LINDA CORDELL Achievement Award from the Society for American Archaeology and the Emil W. Haury award from the National Parks and Monuments Association in 2009 (Figure 6). When Linda Cordell died she left behind, in part through her own efforts in the Southwest, a profession in which many more women play a prominent role than had been the case at the beginning of her career. She also left us a body of scholarship that will be the inspiration for new ideas and new research for decades to come. But perhaps most of all, she offered us a remarkable model of mentorship and productive collaboration among scholars and a vast network of friends and colleagues that she had built through her tireless devotion to her field and to improving our understanding of the past. Figure 6. Linda Cordell in 2012 at Arrowhead Ruin during Pecos Conference, an annual meeting of Southwestern archaeologist. (Photographer James, Snead, reproduced with his permission.) 13
LINDA CORDELL NOTES 1. McBrinn, M. A. 2014 Linda Cordell, Southwestern Archaeologist. El Palacio 118:22-23. 2. Habicht-Mauche, J. 2014. Linda S. Cordell, 1943-2013. Am. Anthropol. In press. 3. Sharer, R. J. 1974. Prehistory of the Southeastern Maya Periphery. Current Anthropology 15:165-187. 4. Ferrary, J. 1988. At the nation's table: San Francisco. N. Y. Times, February 24. 5. Cameron, C. S., and S. H. Lekson. 2013. Linda S Cordell. Anthropology News, June. Available at Accessed October 10, 2013. 14
LINDA CORDELL REFERENCES Kessler, E. S. 1970. Mesoamerican Contacts in the American Southwest and Southeast. Ph.D. dissertation, Department of Anthropology, Columbia University. Ann Arbor: University Microfilms. Kessler, E. S. 1976. Women: An Anthropological View. New York: Holt, Rinehart, and Winston. Sabloff, J. A. and L. Lamphere. 2013. Linda S. Cordell (1943-2013). J. of Anthropological Research. 69:305-308. 15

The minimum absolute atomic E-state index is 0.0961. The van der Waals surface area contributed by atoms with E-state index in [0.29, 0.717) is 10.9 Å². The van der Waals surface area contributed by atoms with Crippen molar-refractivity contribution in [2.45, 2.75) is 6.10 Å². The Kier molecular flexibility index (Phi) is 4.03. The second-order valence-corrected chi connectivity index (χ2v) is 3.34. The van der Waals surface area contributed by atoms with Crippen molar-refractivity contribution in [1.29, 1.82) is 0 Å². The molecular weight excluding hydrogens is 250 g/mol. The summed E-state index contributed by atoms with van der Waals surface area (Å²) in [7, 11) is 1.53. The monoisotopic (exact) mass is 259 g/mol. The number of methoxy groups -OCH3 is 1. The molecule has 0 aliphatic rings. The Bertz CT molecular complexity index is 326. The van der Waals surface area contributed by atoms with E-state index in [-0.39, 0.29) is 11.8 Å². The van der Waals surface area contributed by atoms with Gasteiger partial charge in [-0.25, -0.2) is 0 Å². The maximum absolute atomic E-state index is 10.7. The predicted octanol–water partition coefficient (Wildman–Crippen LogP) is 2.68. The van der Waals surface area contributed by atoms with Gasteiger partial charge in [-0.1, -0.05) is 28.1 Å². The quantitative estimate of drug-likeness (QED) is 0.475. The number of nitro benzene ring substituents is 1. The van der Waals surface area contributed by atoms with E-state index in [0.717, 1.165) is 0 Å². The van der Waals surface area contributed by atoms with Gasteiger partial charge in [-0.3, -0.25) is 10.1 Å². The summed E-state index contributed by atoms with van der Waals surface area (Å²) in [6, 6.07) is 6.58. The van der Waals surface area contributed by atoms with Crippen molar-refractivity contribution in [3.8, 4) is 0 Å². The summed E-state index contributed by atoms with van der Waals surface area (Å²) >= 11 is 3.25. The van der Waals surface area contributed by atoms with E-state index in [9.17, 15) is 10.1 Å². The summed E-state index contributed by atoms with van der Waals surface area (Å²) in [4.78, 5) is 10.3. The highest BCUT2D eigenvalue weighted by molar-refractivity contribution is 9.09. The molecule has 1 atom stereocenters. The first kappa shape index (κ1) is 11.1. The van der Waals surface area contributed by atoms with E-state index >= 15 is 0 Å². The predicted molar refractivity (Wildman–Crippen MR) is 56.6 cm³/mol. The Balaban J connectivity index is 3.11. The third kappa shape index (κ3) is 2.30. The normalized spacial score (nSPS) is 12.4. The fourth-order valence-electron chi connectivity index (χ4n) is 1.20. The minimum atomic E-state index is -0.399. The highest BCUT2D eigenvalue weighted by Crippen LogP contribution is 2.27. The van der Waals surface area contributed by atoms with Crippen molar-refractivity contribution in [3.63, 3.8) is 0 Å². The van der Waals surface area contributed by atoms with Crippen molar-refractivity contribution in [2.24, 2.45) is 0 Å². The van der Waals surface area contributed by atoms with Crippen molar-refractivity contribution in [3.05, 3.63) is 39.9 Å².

LINDA CORDELL SELECTED BIBLIOGRAPHY 1975 Predicting site abandonment at Wetherill Mesa. Kiva 40:189-202. 1979 Prehistory: eastern Anasazi. In Handbook of North American Indians, vol. 9, ed. by A. Ortiz, pp. 131-151. Washington, D.C.: Smithsonian Institution. With F. Plog. Escaping the confines of normative thought: reevaluation of Pueblo prehistory. Am. Antiquity 44:405-429. A Cultural Resources Overview of the Middle Rio Grande Valley, New Mexico. Albuquerque: U.S. Department of Agriculture, Forest Service, Southwestern Region. 1980 Ed. Tijeras Canyon: Analyses of the Past. Albuquerque: University of New Mexico Press. 1984 Prehistory of the Southwest. Orlando: Academic Press. 1989 Ed. with G. J. Gumerman. Dynamics of Southwest Prehistory. Washington, D.C.: Smithsonian Press. Dialogue with the past: thoughts on some University of New Mexico field schools. J. of Anthropological Research 45:29-46. 1991 Anna O. Shepard and Southwestern archaeology: ignoring a cautious heretic. In Ceramic Legacy of Anna O. Shepard, ed. R. L. Bishop and F. W. Lange, pp. 132-153. Boulder: University of Colorado Press. 1992 Ed. with N. Foster. Chilies to Chocolate: Food the Americas Gave the World. Tucson: University of Arizona Press. 1993 Women archaeologists in the Southwest. In Hidden Scholars: Women Anthropologists and the Native American Southwest, ed. N. J. Parezo, pp. 202-220. Albuquerque: University of New Mexico Press. 1994 Ancient Pueblo Peoples. Washington, D.C.: Smithsonian Books. 1995 Tracing migration pathways from the receiving end. J. of Anthropological Archaeology 14:203-211. 1998 Before Pecos: Settlement Aggregation at Rowe, New Mexico. Anthropological Papers no. 6. Albuquerque: Maxwell Museum of Anthropology. 16